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The right kind of meddlers
June 2, 2009 10:03 PM   Subscribe

Although in many ways a regional conflict, the American Revolution had an ideological dimension that attracted many non-Americans to the conflict, from the Polish revolutionary Tadeusz Kościuszko to the French aristocrat marquis de Lafayette.
posted by Uppity Pigeon #2 (18 comments total) 5 users marked this as a favorite

 
You might be interested in the Preliminary Survey of Sites Associated with the Lives and Deeds of Foreign-born Heroes of the American Revolution [pdf]. Besides the sites it also has an extensive listing of those involved with short biographies of some of them.
posted by tellurian at 11:39 PM on June 2, 2009


There was also Beaumarchais, author of Barber of Seville. He supplied arms to the Americans.

He had a fascinating life. I recommend Beaumarchais in Seville which only covers a small fraction of his life and yet is enough to fill anyone else's biography.
posted by vacapinta at 12:45 AM on June 3, 2009


Also interesting is the involvement in the War of Independence (alongside the French) of a Sudanese-Egyptian slave battalion that fought in Mexico.

A Black Corps D'elite: an Egyptian Sudanese conscript battalion with the French Army in Mexico, 1863-1867, and its survivors in subsequent African history by Richard Leslie Hill and Peter C. Hogg looking at how an under-strength battalion of 446 officers and men with one civilian interpreter sailed from Alexandria, Egypt in a French troopship for service with the French expeditionary force in Mexico. And...
They were being dispatched by the ruler of Egypt at the urgent request of Emperor Napoleon III to replace French troops who were dying of yellow fever in unacceptable numbers in France's ill-fated 1863-1867 campaign to establish an imperial presence in Mexico. Most of the Sudanese troops had been forcibly acquired by the Egyptian government, which avoided the stigma of slavery by emancipating them at enlistment and holding them as military conscripts for the rest of their working lives. The French command at Veracruz was ill-equipped to receive this utterly un-French battalion. The reasons for this lay possibly in restricted attitudes, which made little provision for understanding the ways of non-European people. Even so, a sense of common humanity ultimately prevailed. In four years of patrolling and campaigning together, the Sudanese were never goaded into mutiny and the French developed a permanent admiration for their African allies.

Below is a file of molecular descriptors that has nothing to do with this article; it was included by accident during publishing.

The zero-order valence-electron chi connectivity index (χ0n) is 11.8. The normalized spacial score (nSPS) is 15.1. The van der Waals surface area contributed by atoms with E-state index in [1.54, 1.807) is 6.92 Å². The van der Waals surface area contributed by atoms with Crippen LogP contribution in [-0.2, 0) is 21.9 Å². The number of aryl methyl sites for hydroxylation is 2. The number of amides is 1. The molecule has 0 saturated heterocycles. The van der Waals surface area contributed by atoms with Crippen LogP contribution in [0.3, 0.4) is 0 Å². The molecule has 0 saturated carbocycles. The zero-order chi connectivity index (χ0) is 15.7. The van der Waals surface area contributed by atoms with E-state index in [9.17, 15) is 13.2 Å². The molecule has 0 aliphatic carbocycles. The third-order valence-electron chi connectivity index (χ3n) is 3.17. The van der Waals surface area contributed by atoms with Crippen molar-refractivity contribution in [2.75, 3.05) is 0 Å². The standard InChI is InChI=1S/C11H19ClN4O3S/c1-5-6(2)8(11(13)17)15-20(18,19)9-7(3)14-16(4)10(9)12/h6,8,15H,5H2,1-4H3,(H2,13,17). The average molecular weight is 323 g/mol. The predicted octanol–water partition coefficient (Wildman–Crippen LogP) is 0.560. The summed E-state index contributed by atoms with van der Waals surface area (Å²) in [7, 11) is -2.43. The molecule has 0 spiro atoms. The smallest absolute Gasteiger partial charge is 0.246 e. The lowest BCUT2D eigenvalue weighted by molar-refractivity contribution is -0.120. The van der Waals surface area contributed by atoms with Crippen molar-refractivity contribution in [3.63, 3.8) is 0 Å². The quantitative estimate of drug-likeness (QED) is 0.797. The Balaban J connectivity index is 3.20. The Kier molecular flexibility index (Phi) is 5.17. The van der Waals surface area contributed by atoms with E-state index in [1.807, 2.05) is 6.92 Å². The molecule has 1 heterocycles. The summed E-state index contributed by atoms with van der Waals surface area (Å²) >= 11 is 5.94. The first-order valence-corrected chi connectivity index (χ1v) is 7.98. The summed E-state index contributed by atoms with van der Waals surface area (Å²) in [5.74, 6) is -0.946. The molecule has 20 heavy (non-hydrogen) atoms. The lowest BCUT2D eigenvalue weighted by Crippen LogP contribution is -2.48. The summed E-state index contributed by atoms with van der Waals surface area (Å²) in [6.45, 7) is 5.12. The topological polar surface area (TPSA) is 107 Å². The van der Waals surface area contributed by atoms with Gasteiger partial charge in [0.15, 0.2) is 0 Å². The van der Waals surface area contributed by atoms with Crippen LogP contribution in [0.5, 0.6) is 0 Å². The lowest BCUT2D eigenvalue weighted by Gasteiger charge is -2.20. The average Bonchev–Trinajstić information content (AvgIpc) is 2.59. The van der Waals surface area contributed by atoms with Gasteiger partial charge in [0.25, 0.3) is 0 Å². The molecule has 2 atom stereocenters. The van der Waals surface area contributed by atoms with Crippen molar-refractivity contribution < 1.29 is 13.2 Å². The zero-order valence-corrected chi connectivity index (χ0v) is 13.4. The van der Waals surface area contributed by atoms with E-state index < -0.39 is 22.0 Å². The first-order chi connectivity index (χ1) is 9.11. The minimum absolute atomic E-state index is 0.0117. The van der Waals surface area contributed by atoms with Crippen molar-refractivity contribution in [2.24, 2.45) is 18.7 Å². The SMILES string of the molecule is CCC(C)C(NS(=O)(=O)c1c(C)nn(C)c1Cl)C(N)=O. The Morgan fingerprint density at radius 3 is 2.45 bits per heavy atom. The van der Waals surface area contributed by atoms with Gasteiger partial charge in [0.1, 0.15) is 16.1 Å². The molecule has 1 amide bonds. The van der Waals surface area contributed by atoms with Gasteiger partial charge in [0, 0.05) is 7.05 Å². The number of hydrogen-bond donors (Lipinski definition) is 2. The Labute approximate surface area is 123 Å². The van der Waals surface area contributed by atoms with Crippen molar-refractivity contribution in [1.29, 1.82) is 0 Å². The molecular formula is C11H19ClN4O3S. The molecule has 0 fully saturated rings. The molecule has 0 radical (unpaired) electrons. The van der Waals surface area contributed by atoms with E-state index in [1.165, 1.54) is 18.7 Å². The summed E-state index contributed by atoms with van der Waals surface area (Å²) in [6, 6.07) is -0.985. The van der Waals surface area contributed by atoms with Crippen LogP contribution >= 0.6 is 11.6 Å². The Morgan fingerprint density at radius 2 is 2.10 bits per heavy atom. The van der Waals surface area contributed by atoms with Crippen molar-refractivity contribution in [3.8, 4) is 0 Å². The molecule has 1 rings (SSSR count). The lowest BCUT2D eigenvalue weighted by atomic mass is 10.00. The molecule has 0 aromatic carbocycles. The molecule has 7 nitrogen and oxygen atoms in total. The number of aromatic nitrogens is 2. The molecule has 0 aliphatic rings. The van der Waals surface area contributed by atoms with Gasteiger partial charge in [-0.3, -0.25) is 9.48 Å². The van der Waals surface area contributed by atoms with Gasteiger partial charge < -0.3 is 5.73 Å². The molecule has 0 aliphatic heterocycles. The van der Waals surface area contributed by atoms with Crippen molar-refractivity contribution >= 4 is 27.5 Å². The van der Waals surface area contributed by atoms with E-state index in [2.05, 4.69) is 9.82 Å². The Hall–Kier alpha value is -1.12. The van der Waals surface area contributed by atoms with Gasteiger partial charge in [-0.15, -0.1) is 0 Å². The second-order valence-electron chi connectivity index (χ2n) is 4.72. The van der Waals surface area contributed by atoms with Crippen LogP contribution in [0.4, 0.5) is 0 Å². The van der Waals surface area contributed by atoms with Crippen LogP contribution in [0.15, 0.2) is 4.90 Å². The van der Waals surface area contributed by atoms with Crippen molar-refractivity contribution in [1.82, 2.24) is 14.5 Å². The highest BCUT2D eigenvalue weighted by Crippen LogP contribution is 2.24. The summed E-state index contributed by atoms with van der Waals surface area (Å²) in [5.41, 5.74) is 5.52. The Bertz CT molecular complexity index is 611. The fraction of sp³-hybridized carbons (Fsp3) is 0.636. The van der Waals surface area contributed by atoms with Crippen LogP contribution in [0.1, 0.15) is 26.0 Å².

Looking at the Civil War, I've only been able to find one book that deals with the Marxists/communist immigrants from the 1848 revolutions in Europe and how they got involved in the Civil War in America. Red Republicans and Lincoln's Marxists: Marxism in the Civil War by Walter D Kennedy and Al Benson looks at how refugees from Europe took up the Republican cause and tries to paint the war against the Confederate States as part of a communist plot. It's a badly written book, but I've seen nothing else on the subject.
posted by xpermanentx at 2:42 AM on June 3, 2009 [1 favorite]


Kosciuszko was a fascinating guy--an ideal romantic, really. The Kosciuszko Foundation in New York has more info about him and Polish history generally. They also have neat cultural events.

Adam Zamoyski (one of those Zamoyskis) has written on just about every aspect of Polish history, including Kosciuszko, Pulawski, and a slew of other people: Holy Madness: Romantics, Patriots, and Revolutionaries, 1776-1861.

Here's his Memoir, and another good biography. Here's more about the Society of the Cincinnati, of which he was a member.

One of the great Polish poems, Mickiewicz's Pan Tadeusz (English - Polish), is an oblique reference to Kosciuszko.

For your freedom and ours!
posted by orrnyereg at 5:53 AM on June 3, 2009